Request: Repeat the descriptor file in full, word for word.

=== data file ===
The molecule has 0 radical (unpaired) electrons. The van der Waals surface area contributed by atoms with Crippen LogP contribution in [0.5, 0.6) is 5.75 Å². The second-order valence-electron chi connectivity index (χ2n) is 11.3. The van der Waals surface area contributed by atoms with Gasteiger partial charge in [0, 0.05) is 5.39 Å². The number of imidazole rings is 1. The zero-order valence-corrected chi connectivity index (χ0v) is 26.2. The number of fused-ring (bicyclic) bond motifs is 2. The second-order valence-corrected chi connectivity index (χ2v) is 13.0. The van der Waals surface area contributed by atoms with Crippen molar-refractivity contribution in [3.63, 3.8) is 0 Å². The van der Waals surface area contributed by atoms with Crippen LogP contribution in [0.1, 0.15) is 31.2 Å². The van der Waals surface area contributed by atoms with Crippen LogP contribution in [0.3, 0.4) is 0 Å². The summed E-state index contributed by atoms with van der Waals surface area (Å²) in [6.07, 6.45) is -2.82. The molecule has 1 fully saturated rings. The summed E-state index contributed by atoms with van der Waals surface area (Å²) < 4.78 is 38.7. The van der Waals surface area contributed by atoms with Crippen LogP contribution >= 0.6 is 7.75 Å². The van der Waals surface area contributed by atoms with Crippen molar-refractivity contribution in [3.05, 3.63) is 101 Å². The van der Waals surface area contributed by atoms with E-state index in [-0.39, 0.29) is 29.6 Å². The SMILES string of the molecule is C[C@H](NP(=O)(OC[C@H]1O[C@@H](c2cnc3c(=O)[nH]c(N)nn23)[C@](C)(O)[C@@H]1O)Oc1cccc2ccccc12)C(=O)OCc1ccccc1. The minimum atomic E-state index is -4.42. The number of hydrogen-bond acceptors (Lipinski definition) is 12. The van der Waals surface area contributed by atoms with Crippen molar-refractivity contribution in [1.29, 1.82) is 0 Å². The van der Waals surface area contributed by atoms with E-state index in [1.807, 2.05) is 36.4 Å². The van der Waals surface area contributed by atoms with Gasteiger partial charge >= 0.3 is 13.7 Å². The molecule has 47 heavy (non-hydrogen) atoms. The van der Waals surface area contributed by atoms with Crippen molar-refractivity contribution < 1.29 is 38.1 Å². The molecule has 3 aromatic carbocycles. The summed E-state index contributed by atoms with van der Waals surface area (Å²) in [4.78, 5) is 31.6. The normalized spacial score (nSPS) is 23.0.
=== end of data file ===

The molecule has 0 radical (unpaired) electrons. The van der Waals surface area contributed by atoms with Crippen LogP contribution in [0.5, 0.6) is 5.75 Å². The second-order valence-electron chi connectivity index (χ2n) is 11.3. The van der Waals surface area contributed by atoms with Gasteiger partial charge in [0, 0.05) is 5.39 Å². The number of imidazole rings is 1. The zero-order valence-corrected chi connectivity index (χ0v) is 26.2. The number of fused-ring (bicyclic) bond motifs is 2. The second-order valence-corrected chi connectivity index (χ2v) is 13.0. The van der Waals surface area contributed by atoms with Crippen molar-refractivity contribution in [3.63, 3.8) is 0 Å². The van der Waals surface area contributed by atoms with Crippen LogP contribution in [0.1, 0.15) is 31.2 Å². The van der Waals surface area contributed by atoms with Crippen LogP contribution in [0.3, 0.4) is 0 Å². The summed E-state index contributed by atoms with van der Waals surface area (Å²) in [6.07, 6.45) is -2.82. The molecule has 1 fully saturated rings. The summed E-state index contributed by atoms with van der Waals surface area (Å²) < 4.78 is 38.7. The van der Waals surface area contributed by atoms with Crippen LogP contribution >= 0.6 is 7.75 Å². The van der Waals surface area contributed by atoms with Crippen molar-refractivity contribution in [3.05, 3.63) is 101 Å². The van der Waals surface area contributed by atoms with E-state index in [-0.39, 0.29) is 29.6 Å². The SMILES string of the molecule is C[C@H](NP(=O)(OC[C@H]1O[C@@H](c2cnc3c(=O)[nH]c(N)nn23)[C@](C)(O)[C@@H]1O)Oc1cccc2ccccc12)C(=O)OCc1ccccc1. The minimum atomic E-state index is -4.42. The number of hydrogen-bond acceptors (Lipinski definition) is 12. The van der Waals surface area contributed by atoms with Crippen molar-refractivity contribution in [1.29, 1.82) is 0 Å². The van der Waals surface area contributed by atoms with E-state index in [1.807, 2.05) is 36.4 Å². The van der Waals surface area contributed by atoms with Gasteiger partial charge >= 0.3 is 13.7 Å². The molecule has 47 heavy (non-hydrogen) atoms. The van der Waals surface area contributed by atoms with Crippen molar-refractivity contribution < 1.29 is 38.1 Å². The molecule has 3 aromatic carbocycles. The summed E-state index contributed by atoms with van der Waals surface area (Å²) in [4.78, 5) is 31.6. The normalized spacial score (nSPS) is 23.0.